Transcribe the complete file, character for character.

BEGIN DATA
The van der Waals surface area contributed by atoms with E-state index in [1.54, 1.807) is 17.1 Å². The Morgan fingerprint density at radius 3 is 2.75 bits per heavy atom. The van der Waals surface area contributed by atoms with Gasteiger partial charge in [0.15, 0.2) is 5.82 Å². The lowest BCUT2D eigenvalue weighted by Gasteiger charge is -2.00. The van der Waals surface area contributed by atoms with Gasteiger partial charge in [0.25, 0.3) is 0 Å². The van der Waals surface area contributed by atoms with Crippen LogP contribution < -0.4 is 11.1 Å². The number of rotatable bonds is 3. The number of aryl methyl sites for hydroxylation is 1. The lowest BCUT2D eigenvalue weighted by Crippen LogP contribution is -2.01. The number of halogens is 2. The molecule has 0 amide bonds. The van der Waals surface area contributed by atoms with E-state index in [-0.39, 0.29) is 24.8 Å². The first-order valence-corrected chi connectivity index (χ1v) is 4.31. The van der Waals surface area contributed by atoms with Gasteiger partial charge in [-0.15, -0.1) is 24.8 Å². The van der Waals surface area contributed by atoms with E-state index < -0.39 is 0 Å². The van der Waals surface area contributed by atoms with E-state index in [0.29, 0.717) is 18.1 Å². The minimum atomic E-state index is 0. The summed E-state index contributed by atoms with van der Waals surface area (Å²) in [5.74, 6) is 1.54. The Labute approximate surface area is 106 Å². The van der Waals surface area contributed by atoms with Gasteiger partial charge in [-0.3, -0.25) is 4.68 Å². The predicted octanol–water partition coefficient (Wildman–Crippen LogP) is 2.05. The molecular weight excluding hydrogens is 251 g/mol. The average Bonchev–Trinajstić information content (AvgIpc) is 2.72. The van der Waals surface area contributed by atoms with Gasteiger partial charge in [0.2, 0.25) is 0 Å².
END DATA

The van der Waals surface area contributed by atoms with E-state index in [1.54, 1.807) is 17.1 Å². The Morgan fingerprint density at radius 3 is 2.75 bits per heavy atom. The van der Waals surface area contributed by atoms with Gasteiger partial charge in [0.15, 0.2) is 5.82 Å². The lowest BCUT2D eigenvalue weighted by Gasteiger charge is -2.00. The van der Waals surface area contributed by atoms with Gasteiger partial charge in [0.25, 0.3) is 0 Å². The van der Waals surface area contributed by atoms with Crippen LogP contribution < -0.4 is 11.1 Å². The number of rotatable bonds is 3. The number of aryl methyl sites for hydroxylation is 1. The lowest BCUT2D eigenvalue weighted by Crippen LogP contribution is -2.01. The number of halogens is 2. The molecule has 0 amide bonds. The van der Waals surface area contributed by atoms with E-state index in [-0.39, 0.29) is 24.8 Å². The first-order valence-corrected chi connectivity index (χ1v) is 4.31. The van der Waals surface area contributed by atoms with Gasteiger partial charge in [-0.15, -0.1) is 24.8 Å². The van der Waals surface area contributed by atoms with E-state index < -0.39 is 0 Å². The van der Waals surface area contributed by atoms with E-state index in [0.29, 0.717) is 18.1 Å². The minimum atomic E-state index is 0. The summed E-state index contributed by atoms with van der Waals surface area (Å²) in [5.74, 6) is 1.54. The Labute approximate surface area is 106 Å². The van der Waals surface area contributed by atoms with Gasteiger partial charge in [-0.3, -0.25) is 4.68 Å². The predicted octanol–water partition coefficient (Wildman–Crippen LogP) is 2.05. The molecular weight excluding hydrogens is 251 g/mol. The average Bonchev–Trinajstić information content (AvgIpc) is 2.72. The van der Waals surface area contributed by atoms with Gasteiger partial charge in [0.2, 0.25) is 0 Å².